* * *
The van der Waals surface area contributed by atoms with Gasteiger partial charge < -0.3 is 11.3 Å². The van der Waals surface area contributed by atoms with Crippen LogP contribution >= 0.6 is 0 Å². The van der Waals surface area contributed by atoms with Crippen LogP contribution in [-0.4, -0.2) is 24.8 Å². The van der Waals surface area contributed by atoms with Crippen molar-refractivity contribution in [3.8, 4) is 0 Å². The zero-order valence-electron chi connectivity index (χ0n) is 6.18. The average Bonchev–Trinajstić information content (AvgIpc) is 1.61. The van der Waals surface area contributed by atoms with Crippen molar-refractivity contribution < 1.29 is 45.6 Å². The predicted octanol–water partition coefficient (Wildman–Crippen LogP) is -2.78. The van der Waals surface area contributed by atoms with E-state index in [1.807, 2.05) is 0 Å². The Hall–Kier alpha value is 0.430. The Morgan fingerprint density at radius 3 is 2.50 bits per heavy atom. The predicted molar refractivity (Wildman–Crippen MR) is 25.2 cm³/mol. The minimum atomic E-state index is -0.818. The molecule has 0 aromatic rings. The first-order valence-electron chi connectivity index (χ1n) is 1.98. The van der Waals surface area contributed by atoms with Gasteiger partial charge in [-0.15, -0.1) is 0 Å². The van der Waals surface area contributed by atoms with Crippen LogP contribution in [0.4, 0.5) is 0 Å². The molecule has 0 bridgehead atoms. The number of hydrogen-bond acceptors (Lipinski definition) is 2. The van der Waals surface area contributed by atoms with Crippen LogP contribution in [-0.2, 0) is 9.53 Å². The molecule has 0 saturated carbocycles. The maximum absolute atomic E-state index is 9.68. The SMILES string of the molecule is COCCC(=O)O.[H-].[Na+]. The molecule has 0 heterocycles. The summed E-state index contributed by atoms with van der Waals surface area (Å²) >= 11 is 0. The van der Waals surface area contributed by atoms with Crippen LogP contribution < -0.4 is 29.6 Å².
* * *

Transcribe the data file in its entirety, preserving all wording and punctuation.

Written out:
The van der Waals surface area contributed by atoms with Gasteiger partial charge < -0.3 is 11.3 Å². The van der Waals surface area contributed by atoms with Crippen LogP contribution >= 0.6 is 0 Å². The van der Waals surface area contributed by atoms with Crippen LogP contribution in [-0.4, -0.2) is 24.8 Å². The van der Waals surface area contributed by atoms with Crippen molar-refractivity contribution in [3.8, 4) is 0 Å². The zero-order valence-electron chi connectivity index (χ0n) is 6.18. The average Bonchev–Trinajstić information content (AvgIpc) is 1.61. The van der Waals surface area contributed by atoms with Crippen molar-refractivity contribution < 1.29 is 45.6 Å². The predicted octanol–water partition coefficient (Wildman–Crippen LogP) is -2.78. The van der Waals surface area contributed by atoms with E-state index in [1.807, 2.05) is 0 Å². The Hall–Kier alpha value is 0.430. The Morgan fingerprint density at radius 3 is 2.50 bits per heavy atom. The predicted molar refractivity (Wildman–Crippen MR) is 25.2 cm³/mol. The minimum atomic E-state index is -0.818. The molecule has 0 aromatic rings. The first-order valence-electron chi connectivity index (χ1n) is 1.98. The van der Waals surface area contributed by atoms with Gasteiger partial charge in [-0.15, -0.1) is 0 Å². The van der Waals surface area contributed by atoms with Crippen LogP contribution in [0.4, 0.5) is 0 Å². The molecule has 0 bridgehead atoms. The number of hydrogen-bond acceptors (Lipinski definition) is 2. The van der Waals surface area contributed by atoms with Crippen LogP contribution in [-0.2, 0) is 9.53 Å². The molecule has 0 saturated carbocycles. The maximum absolute atomic E-state index is 9.68. The SMILES string of the molecule is COCCC(=O)O.[H-].[Na+]. The molecule has 0 heterocycles. The summed E-state index contributed by atoms with van der Waals surface area (Å²) >= 11 is 0. The van der Waals surface area contributed by atoms with Crippen LogP contribution < -0.4 is 29.6 Å².